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Faith Knight
As Gray As Black & White
Faith Knight, author
A blonde haired blue eyed boy learns he is black during segregation in Alabama
Knight masterfully balances the personal and the political in her young adult debut, an engrossing portrait of a Southern teenager who, in the midst of the social upheaval of the Civil Rights Movement, learns that he’s biracial. In 1966 Alabama, no one would have used that word to describe Mark Lawson. Instead, he’s called mixed, colored, and even mulatto, but the blue-eyed blonde so baffles racists that one dubs him a white n-word. With adroit first-person narration, Knight captures Mark’s amiability and thoughtfulness, even when he damages important relationships because of anger, fear, and a debilitating uncertainty. Knight is especially strong at dramatizing how it feels to grow up as monumental change happens in increments, with segregation making Mark’s search for identity a legal and moral minefield.

Mark’s family had moved from a tenant farming community to Montgomery after his father’s death, and his white mother allowed the 14-year-old’s appearance to determine their place in the segregated city. After the board of education expels Mark from a white school, they must relocate to a Black neighborhood, and his mother loses her subsistence job. Mark can deal with the privation—they’d always been poor—but his mother’s worsening porphyria is a constant worry, and while Frederick Douglass High School provides him with a heartening vision of Black community, he remains unsure of where he truly belongs.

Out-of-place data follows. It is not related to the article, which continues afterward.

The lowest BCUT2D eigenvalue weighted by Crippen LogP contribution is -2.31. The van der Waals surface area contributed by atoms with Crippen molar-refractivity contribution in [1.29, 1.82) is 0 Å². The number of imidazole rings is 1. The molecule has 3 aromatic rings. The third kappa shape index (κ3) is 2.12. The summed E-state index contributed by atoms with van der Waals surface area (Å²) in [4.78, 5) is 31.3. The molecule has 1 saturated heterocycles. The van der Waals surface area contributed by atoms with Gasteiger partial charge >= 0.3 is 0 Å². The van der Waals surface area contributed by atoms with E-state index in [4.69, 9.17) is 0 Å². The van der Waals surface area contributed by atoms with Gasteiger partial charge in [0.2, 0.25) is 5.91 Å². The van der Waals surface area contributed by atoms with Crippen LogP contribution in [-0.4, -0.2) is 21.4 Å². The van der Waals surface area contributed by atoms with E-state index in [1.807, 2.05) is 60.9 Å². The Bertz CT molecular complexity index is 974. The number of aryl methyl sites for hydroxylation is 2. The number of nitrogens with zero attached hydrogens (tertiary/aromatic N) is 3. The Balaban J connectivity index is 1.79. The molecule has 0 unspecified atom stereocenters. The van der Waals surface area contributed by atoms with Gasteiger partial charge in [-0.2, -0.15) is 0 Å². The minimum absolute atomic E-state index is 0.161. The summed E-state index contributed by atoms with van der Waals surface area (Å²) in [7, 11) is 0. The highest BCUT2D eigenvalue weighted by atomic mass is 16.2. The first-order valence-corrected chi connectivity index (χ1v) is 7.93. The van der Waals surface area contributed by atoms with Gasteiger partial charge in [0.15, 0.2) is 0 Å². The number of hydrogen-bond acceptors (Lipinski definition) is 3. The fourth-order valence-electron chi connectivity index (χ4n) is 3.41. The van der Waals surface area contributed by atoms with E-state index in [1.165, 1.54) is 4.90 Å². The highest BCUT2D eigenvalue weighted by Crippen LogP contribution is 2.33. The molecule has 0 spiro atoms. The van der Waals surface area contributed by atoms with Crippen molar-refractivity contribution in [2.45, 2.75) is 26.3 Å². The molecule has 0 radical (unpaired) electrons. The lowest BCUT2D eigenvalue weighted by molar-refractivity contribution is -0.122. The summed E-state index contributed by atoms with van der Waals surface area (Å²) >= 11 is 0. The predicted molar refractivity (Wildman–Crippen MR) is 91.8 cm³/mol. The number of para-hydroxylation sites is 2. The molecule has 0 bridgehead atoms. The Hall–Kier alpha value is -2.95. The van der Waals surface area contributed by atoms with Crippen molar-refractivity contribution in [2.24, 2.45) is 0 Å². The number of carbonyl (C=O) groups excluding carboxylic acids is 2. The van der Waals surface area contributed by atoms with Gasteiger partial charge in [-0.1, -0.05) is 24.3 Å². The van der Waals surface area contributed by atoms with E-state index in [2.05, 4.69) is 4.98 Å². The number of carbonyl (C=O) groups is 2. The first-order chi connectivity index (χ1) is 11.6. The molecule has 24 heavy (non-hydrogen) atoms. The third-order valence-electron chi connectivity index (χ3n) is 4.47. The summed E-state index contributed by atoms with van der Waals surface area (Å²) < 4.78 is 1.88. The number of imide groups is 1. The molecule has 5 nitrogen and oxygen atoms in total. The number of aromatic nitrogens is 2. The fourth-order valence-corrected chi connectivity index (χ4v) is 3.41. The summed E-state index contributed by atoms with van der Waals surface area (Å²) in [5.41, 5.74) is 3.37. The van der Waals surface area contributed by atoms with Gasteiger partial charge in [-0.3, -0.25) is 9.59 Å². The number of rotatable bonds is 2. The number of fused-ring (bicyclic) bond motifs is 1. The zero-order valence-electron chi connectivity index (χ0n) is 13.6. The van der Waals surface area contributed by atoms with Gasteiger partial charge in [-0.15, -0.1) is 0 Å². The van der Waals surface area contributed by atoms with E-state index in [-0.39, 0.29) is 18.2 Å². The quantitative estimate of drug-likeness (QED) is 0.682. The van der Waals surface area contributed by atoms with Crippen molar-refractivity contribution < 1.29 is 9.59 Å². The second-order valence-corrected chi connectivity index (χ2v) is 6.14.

Discussions about the drawn-out process of desegregation (an afterword provides helpful details) are deftly woven into Mark’s interactions with family, friends, teachers, and members of his integrated baseball team. Everyone knows they’re living through a major societal shift, and are trying to find—or regain— their footing. Through Mark’s experience on both sides of the racial divide, Knight shows the difference between having empathy and suffering the forced restrictions of segregation. In the process of reconstructing his fractured self, Mark gains the maturity to see that identity is forged from contradictions, and that struggle is another word for life.

Takeaway: Vivid and wise historical fiction about a biracial teen in 1960s Alabama.

Comparable Titles: Phillip Hoose’s Claudette Colvin, Kristin Levine’s The Lions of Little Rock.

Production grades
Cover: A
Design and typography: A
Illustrations: N/A
Editing: A-
Marketing copy: A-